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Angela Riggs
Angela Riggs

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The Many Hats of Quality Assurance Engineers: Tester

This was originally published on my blog,

Quality Assurance Engineer is a broad term that can cover a wide variety of roles and responsibilities. It can refer to a more specialized role, like Automation Engineer or Technical Support. It might be used to describe someone responsible for DevOps practices, or the person in charge of Scrum Master duties and feature testing.

At Metal Toad, I’ve had the benefit of creating my role as I go, adding responsibilities and accountability for things that I think are important. On the flip side, I’ve had to create my role. Before I was hired, quality assurance at Metal Toad existed solely as a Tester role on specific high-stakes projects. There were no stable quality assurance processes, no CI/CD, and very little ownership to go along with the responsibilities. As a result, I end up wearing a lot of hats in my day-to-day. The work I do encompasses a variety of roles - Scrum Master, Tester, Architect, DevOps, even a little Product Owner and UX / Design.

So what does that look like? What do I implement as I role-switch?

I’m so glad you asked! Let’s start where my role started, and see what it looks like when I put on my Tester hat.


In my capacity as a Tester, one of my main responsibilities is acceptance testing websites and mobile apps for several Agile teams. During projects, I review each Jira ticket against the acceptance criteria, to make sure it matches the stated client and business needs. Part of acceptance testing is exploratory testing - I’ll typically merge the feature branch into our main branch, so I can make sure it integrates with the existing code and functionality without introducing regressions or bugs. I test via different browsers and devices, as both anonymous users and logging in with any roles we’ve created.

I also have a bit of my UX / Design hat on here. Through acceptance testing, I focus on the user and admin experiences that we’re creating. It’s rarely captured as explicit acceptance criteria, but it’s one of the most important parts of our work. It’s my goal to give our clients a simple, intuitive admin experience. When I’m reviewing features, I try to look at it from our clients’ point of view - someone who may not have experience updating and maintaining a website or app. Something that may be obvious to an engineer could be - and often is - confusing or unintuitive to someone acting in a site administrator role.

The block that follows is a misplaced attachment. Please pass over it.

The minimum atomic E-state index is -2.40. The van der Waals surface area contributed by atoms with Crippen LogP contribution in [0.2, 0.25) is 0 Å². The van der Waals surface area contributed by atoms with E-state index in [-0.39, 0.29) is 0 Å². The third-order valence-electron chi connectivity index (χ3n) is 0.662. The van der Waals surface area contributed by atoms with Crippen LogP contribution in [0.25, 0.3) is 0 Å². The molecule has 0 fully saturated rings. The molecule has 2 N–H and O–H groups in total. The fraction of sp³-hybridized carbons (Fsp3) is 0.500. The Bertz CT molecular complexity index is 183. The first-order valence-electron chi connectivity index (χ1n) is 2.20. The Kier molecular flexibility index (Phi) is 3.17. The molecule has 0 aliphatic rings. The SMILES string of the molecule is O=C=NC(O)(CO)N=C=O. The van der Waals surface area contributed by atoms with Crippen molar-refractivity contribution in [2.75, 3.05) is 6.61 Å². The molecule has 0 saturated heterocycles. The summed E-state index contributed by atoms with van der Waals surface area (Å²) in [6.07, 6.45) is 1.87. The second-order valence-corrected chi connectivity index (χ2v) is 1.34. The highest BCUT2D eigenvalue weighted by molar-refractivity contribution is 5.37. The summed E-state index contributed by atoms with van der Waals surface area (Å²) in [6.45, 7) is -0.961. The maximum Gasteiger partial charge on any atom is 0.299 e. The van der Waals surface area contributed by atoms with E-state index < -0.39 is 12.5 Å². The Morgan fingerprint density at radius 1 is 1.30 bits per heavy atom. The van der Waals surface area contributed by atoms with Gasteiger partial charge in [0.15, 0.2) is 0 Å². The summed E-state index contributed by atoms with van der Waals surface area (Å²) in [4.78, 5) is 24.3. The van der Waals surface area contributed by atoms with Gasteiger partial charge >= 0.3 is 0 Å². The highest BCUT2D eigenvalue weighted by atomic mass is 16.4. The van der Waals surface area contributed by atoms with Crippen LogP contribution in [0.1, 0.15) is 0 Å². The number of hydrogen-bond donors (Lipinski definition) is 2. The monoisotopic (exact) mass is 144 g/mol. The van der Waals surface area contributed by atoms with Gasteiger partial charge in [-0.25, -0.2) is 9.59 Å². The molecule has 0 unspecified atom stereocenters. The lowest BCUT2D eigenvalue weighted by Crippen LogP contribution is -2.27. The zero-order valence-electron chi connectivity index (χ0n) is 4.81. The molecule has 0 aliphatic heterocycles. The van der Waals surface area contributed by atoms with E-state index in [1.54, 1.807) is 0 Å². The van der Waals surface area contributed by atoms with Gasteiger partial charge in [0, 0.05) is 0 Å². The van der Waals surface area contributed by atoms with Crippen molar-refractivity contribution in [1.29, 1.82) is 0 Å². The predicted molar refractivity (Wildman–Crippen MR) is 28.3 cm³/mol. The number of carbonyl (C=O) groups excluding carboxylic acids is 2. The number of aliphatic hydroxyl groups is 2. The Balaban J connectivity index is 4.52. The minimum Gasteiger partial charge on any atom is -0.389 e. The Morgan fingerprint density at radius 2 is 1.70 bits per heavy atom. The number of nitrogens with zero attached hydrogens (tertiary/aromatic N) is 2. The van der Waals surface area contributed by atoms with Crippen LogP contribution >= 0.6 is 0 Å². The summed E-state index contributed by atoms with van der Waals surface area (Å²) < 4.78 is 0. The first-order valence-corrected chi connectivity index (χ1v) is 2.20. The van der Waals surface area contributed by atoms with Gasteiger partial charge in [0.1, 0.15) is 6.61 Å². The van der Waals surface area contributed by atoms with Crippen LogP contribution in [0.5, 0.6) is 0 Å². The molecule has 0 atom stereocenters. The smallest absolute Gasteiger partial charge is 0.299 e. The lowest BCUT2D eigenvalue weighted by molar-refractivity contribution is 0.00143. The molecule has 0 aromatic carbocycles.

When I think a ticket needs rework, I try to explore root causes for the bug or regression, or make a specific recommendation for improvement - I don’t want to just throw it back over the wall. Clear, empathetic communication always plays a part, but especially here. It’s easy to take QA feedback personally, so I try to make my feedback as collaborative as possible. My goal in giving feedback or asking for changes is the same as everyone’s on the team - to create the best version of our product.

I also do accessibility testing over the life cycle of each project. The tech industry is becoming more aware of accessibility needs - and the importance of meeting those needs as we create new products and apps, instead of being an afterthought (or worse, totally ignored). Currently, I use a product called Pa11y Dashboard for my accessibility testing, and you can check out my setup here if you’re interested! The dashboard lets us track accessibility issues over time, which gives us something meaningful to show our clients. I capture the accessibility errors in a Google Sheet, and use it to create tickets in Jira that we can bring into our sprints.

Occasionally, we’ll have a bug or regression that calls for a deeper dive. When that happens, I’ll take the time to write up a formal test plan, create and implement test cases, and report my findings with recommendations for improvement or future-proofing. In the most recent instance of this, our VP of Technology asked for some extra care on a feature that had been a continuing problem for our clients. I started by meeting with the clients to reassure them that I was prioritizing this issue, and that we would end up with an improved feature that functioned as expected. I created and carried out about 25-30 testing scenarios, wrote up a summary of my findings, and met with one of our engineers to talk about recommendations for improvement. We reviewed the results of my testing, and he re-wrote the feature to align with the assumed and needed functionality. This testing and feature change wrapped up with a client meeting, where I did a demo of the revised feature. I also took the time to summarize the process behind exploring, troubleshooting, and updating the feature - one of the desired outcomes of all this was to re-establish trust and confidence in Metal Toad and our team, and we wanted to make sure they felt taken care of.

The need for building that trust and confidence is a large part of why we offer Quality Assurance practices in the first place. By including QA practices throughout our software development life cycles, we show our clients that we take the quality of our work seriously, and ensure at each step that we’re producing the type of work we’re proud to deliver. And we reassure ourselves - from engineers and product owners all the way up to our C-suite executives - that we have checks in place to prevent and catch bugs, regressions, or otherwise sub-par code. We give ourselves the ability to trust in our code and our processes, to have confidence in the products we’re creating.

What other hats do I wear as a QA Engineer? Read on for more insight into what it looks like when I wear my DevOps hat!

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